How to Locate the Windows 10 Startup Folder

Windows 10 Startup Folder brandxpession



The Windows Startup Folder was a vital folder that was quickly discoverable via the Start Menu in Windows versions. It started as far back as Windows 95, and any programs established within the Startup Folder would boot up and run whenever the processor was powered on.


It worked whenever you booted up your Windows-operated computer. It would explore out and execute a batch script termed autoexec.bat. Anyone with an understanding of Power DOS could use a text editor to modify this script to add their favorite programs to boot up, along with the Windows operating system. It is made so that everything you wanted to use was already loaded once the computer booted.


The use of autoexec.bat continued through the Windows NT years, but Microsoft intended to move users away from a scripted, command-line background. It instead required to encourage the use of the graphical interface design with windows, files, and folders and, in doing so, made all following versions of their operating systems not need autoexec.bat.


They would ultimately do away with it altogether. However, the Windows 10 Startup Folder can nevertheless be located today.


How to Locate the Windows 10 Startup Folder


Before Windows 95, batch scripts, including command-line interfaces, were essential for arranging your computer to do anything at all. All of the clickable icons you get for granted today didn’t endure. Instead, to operate something like Microsoft Word, it is expected that you started a command-line interpreter and typed winword.exe.


Windows 95, though it still provided for users to perform nearly every essential task using a command line, such efforts were easier through the graphical user interface. You could tap on the Program Files folder and notice icons labeled with the program you desired to run. All that was required was a quick double-click, and the program was started.


Windows 95 was the initial step in revolutionizing how we access programs. Now, tapping a program to have it launch is commonplace. It seems as if this is how it has forever been. Barely anyone applies commands to open programs anymore. However, interestingly enough, with Windows 10, we’ve seen a trivial surge in the recovery of command-line access through the application of PowerShell.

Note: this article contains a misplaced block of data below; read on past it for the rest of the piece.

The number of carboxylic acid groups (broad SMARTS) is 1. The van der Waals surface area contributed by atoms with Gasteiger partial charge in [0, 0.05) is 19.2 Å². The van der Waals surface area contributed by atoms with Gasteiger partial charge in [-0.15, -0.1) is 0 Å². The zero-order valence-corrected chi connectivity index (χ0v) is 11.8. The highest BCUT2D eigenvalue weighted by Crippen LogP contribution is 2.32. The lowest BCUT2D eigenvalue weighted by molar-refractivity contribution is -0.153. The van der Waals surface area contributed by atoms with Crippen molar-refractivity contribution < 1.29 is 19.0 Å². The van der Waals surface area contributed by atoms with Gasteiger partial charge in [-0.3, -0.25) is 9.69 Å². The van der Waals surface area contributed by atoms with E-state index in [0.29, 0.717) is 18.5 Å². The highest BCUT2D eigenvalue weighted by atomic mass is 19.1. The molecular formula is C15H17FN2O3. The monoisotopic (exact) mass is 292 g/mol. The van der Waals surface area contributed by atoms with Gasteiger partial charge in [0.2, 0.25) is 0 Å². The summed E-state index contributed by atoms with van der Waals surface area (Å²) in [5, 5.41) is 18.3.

The Startup Folder In The Start Menu


The Start Menu was initially formulated in Windows 95 and slightly resembles the Start Menu we have now in Windows 10. It’s that bit flyout menu that pops out when you tap the Start or Windows icon in the lower-left corner of the desktop. In Windows 95, this is where you’d discover the Startup Folder.


When Windows 8 was launched, Microsoft determined to reduce the Start Menu. However, even though all of the functionality was subsisting in the operating system, it was much harder to discover everything. Microsoft required users to go a distinct way with scheduling programs for automatic execution.


Much to Microsoft’s anxiety, the pushback from the user community was so significant that the Start Menu was modestly brought back in with Windows 10.


The Windows 10 Startup Folder is related to the one found in Windows 7. However, it’s no longer obtainable the same way. The Windows 10 Startup Folder no longer jumps up in the Start Menu as it once did. The functions are yet there, although some of the operational details have evolved. Now, locating the Windows 10 Startup Folder necessitates a bit of navigation.


Two Windows 10 Startup Folders